On your homepage you should target your perfect customer and service them well. Refer to your customer profile and answer the top 3 questions clearly & concisely. If your perfect customer needs to know about previous projects, quality of work, brands you work with or how much time you can save them – put it right there. Now that you’ve managed to get their attention by answering questions you know they need answering, you now want to encourage them to reach out to you. Somewhere on your home page you want a single CTA (Call-to-Action) which invites the visitor to submit a contact form, make a call or express their interest in another way – something actionable a visitor can execute to express their interest. Just the one CTA – you don’t want them to be overwhelmed with decisions. Stick to 1 CTA and push them towards it but only after you’ve answered their questions and educated them on to why you are right for them.

Additionally, somewhere more discrete, place some suitable links to other pages serving other types of customers. For the more price conscious customers, perhaps place a link further down the home page which links to a page talking about getting the most from their budget or ways to cut down on costs. Remember – you’re not targeting the questions; you’re targeting the customer type and answering their questions.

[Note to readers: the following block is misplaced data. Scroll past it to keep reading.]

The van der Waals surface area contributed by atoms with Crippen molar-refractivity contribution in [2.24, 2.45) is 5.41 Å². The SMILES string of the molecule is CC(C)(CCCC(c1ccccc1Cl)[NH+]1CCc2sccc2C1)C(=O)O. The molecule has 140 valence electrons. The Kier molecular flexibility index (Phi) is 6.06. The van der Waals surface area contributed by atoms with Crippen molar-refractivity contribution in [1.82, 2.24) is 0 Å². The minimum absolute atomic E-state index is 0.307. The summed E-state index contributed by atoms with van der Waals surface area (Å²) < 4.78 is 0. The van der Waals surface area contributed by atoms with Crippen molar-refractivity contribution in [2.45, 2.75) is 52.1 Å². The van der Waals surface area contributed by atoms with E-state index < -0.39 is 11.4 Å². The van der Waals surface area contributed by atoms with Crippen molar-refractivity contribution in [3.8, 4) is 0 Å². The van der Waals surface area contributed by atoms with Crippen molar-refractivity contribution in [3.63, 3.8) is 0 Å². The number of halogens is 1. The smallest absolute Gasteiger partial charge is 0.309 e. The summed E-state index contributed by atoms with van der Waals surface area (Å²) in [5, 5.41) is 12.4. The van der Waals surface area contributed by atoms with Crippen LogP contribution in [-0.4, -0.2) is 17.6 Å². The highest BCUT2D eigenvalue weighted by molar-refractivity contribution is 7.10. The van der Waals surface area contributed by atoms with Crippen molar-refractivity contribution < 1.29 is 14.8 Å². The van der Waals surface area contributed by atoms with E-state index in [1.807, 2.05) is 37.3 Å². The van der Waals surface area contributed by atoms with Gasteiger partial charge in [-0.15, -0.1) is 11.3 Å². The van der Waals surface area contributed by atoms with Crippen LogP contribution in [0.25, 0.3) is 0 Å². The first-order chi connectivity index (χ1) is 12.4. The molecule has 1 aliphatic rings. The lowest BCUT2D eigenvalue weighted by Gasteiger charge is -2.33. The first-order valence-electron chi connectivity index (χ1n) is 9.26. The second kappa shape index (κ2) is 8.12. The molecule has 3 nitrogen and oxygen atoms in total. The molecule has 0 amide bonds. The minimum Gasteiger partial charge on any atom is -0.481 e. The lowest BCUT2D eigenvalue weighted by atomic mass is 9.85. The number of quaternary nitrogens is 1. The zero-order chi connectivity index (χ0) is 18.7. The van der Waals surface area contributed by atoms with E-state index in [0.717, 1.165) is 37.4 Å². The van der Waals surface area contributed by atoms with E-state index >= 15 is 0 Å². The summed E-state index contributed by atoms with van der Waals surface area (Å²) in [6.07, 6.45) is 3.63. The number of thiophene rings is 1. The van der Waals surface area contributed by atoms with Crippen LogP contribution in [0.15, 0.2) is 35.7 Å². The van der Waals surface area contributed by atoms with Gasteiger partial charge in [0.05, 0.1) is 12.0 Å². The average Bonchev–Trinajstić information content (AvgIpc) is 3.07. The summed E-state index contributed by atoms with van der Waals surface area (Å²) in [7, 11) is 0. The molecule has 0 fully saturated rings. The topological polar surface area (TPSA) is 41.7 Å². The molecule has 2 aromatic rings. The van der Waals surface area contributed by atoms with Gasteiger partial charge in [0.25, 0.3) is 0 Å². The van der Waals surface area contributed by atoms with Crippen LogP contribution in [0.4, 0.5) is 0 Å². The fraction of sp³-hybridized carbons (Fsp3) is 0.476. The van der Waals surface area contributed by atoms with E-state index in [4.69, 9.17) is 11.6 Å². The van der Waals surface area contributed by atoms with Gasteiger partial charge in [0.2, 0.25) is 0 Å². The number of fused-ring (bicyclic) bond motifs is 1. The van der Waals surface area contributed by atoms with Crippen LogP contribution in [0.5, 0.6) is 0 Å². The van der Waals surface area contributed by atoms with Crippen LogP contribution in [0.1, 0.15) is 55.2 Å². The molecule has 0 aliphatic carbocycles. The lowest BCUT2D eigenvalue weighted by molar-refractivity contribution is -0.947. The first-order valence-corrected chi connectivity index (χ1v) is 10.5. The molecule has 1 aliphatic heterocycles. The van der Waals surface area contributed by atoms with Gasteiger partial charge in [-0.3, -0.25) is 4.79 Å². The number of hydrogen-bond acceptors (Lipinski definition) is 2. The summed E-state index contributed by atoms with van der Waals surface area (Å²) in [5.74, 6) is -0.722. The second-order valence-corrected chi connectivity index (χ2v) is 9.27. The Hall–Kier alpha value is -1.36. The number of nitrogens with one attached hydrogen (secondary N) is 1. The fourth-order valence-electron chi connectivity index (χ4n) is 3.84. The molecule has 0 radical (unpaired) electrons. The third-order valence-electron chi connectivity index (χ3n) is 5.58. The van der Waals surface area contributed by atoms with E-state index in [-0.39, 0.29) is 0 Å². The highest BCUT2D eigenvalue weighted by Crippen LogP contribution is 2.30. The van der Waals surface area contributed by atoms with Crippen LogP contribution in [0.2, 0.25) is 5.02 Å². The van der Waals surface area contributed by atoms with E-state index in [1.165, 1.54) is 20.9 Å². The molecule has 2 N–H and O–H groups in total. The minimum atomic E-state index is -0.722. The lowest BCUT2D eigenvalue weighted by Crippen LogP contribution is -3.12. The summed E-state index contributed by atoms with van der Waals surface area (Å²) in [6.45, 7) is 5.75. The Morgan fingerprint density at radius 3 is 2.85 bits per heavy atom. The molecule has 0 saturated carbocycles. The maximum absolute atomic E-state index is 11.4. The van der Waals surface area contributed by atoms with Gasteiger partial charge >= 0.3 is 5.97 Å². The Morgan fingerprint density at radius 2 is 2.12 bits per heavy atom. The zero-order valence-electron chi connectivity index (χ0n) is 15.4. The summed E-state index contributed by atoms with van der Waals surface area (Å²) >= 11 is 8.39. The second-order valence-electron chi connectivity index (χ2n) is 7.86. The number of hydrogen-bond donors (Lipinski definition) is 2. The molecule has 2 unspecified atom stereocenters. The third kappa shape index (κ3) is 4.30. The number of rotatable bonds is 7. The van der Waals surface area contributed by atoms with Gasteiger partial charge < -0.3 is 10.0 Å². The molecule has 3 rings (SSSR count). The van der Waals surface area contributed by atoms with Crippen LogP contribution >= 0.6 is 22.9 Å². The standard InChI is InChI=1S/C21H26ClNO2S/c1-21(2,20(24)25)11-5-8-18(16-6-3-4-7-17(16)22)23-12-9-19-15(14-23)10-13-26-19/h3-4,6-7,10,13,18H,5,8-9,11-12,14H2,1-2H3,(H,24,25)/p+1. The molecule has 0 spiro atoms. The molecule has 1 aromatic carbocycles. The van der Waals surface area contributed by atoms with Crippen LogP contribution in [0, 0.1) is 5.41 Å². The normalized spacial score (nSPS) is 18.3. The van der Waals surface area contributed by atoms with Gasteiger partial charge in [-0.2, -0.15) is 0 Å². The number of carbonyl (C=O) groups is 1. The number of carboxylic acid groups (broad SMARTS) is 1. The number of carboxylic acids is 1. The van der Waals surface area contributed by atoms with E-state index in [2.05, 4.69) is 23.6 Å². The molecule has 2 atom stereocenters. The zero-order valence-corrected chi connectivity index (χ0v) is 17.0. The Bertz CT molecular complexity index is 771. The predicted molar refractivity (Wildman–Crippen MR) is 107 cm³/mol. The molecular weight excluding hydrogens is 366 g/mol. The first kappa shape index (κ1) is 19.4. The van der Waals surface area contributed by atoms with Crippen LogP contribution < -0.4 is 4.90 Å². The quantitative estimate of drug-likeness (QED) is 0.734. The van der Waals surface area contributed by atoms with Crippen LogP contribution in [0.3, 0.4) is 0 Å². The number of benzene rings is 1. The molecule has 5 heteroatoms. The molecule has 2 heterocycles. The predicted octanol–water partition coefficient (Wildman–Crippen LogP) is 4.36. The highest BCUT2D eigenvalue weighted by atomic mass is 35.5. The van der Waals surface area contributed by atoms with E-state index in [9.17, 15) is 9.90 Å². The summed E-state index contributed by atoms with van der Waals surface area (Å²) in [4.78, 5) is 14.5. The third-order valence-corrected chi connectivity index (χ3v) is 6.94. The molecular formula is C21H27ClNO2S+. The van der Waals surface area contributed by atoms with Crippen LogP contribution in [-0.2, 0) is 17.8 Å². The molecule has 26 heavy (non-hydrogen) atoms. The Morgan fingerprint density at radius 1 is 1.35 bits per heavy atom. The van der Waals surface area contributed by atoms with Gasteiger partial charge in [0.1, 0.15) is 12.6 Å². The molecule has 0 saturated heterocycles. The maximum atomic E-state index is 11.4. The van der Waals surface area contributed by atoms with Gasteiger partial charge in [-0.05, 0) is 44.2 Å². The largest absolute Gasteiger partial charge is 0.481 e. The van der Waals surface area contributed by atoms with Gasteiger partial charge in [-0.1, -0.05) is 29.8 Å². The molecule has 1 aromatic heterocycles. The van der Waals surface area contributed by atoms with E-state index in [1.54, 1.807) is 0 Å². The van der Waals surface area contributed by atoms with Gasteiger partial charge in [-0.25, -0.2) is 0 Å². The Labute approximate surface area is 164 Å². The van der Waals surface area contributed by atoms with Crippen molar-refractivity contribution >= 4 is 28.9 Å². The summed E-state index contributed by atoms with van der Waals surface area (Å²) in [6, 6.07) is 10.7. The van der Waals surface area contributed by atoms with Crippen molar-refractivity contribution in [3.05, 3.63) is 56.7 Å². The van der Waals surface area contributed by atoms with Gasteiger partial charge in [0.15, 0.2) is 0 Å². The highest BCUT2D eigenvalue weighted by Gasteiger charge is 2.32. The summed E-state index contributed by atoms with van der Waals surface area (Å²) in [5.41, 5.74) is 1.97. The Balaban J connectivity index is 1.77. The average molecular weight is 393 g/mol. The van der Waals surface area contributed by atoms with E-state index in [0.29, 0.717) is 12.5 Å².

Small Business Website Homepage diagram

And, what do I use the other pages for?

Ok. So, let’s presume that you’ve looked at your previous customers and you’ve managed to segment them into 3 distinct groups.

Let’s also assume that all of them will want to know the basics about your business. Let’s say that they will want to know 1. How to contact you, 2. Where you are based and 3. That your business is established/experienced.

To answer these questions, you’ll want to create a page called Contact us / About us / Quotation Page. Simple.